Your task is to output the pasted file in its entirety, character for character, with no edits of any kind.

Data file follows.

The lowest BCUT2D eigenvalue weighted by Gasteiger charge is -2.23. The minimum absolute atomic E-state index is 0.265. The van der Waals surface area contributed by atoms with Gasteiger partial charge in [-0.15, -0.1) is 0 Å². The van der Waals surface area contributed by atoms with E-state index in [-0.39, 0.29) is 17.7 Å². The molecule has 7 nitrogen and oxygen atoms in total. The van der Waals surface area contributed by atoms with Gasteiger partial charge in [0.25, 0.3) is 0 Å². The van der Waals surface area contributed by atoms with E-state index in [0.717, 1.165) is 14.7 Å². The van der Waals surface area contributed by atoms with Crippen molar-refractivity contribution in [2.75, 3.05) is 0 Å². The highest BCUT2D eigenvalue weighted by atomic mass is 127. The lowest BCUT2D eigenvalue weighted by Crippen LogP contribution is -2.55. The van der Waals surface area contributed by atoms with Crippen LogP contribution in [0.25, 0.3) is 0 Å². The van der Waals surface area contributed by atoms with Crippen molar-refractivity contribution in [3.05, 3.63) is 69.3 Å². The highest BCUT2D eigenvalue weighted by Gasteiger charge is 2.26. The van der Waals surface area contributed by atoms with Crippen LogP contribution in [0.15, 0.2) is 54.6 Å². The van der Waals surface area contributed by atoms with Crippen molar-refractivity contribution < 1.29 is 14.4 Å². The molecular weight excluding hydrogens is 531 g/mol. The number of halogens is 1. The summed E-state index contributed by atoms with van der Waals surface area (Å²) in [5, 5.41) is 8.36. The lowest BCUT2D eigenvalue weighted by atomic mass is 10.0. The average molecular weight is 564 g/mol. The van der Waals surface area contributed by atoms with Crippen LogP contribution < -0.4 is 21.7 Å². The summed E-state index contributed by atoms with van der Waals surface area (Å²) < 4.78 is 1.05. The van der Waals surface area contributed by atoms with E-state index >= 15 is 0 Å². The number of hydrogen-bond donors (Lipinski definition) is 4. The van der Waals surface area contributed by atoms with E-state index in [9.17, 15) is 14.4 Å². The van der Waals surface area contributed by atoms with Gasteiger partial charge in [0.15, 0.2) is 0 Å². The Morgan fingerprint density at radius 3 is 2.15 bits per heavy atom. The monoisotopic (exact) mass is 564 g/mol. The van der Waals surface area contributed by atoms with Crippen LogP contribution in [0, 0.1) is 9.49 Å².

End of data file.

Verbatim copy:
The lowest BCUT2D eigenvalue weighted by Gasteiger charge is -2.23. The minimum absolute atomic E-state index is 0.265. The van der Waals surface area contributed by atoms with Gasteiger partial charge in [-0.15, -0.1) is 0 Å². The van der Waals surface area contributed by atoms with E-state index in [-0.39, 0.29) is 17.7 Å². The molecule has 7 nitrogen and oxygen atoms in total. The van der Waals surface area contributed by atoms with Gasteiger partial charge in [0.25, 0.3) is 0 Å². The van der Waals surface area contributed by atoms with E-state index in [0.717, 1.165) is 14.7 Å². The van der Waals surface area contributed by atoms with Crippen molar-refractivity contribution in [2.75, 3.05) is 0 Å². The highest BCUT2D eigenvalue weighted by atomic mass is 127. The lowest BCUT2D eigenvalue weighted by Crippen LogP contribution is -2.55. The van der Waals surface area contributed by atoms with Crippen LogP contribution in [0.25, 0.3) is 0 Å². The van der Waals surface area contributed by atoms with Crippen molar-refractivity contribution in [3.05, 3.63) is 69.3 Å². The highest BCUT2D eigenvalue weighted by Gasteiger charge is 2.26. The van der Waals surface area contributed by atoms with Crippen LogP contribution in [0.15, 0.2) is 54.6 Å². The van der Waals surface area contributed by atoms with Crippen molar-refractivity contribution < 1.29 is 14.4 Å². The molecular weight excluding hydrogens is 531 g/mol. The number of halogens is 1. The summed E-state index contributed by atoms with van der Waals surface area (Å²) in [5, 5.41) is 8.36. The lowest BCUT2D eigenvalue weighted by atomic mass is 10.0. The average molecular weight is 564 g/mol. The van der Waals surface area contributed by atoms with Crippen LogP contribution < -0.4 is 21.7 Å². The summed E-state index contributed by atoms with van der Waals surface area (Å²) < 4.78 is 1.05. The van der Waals surface area contributed by atoms with E-state index >= 15 is 0 Å². The number of hydrogen-bond donors (Lipinski definition) is 4. The van der Waals surface area contributed by atoms with E-state index in [9.17, 15) is 14.4 Å². The van der Waals surface area contributed by atoms with Gasteiger partial charge in [0.15, 0.2) is 0 Å². The Morgan fingerprint density at radius 3 is 2.15 bits per heavy atom. The monoisotopic (exact) mass is 564 g/mol. The van der Waals surface area contributed by atoms with Crippen LogP contribution in [0, 0.1) is 9.49 Å².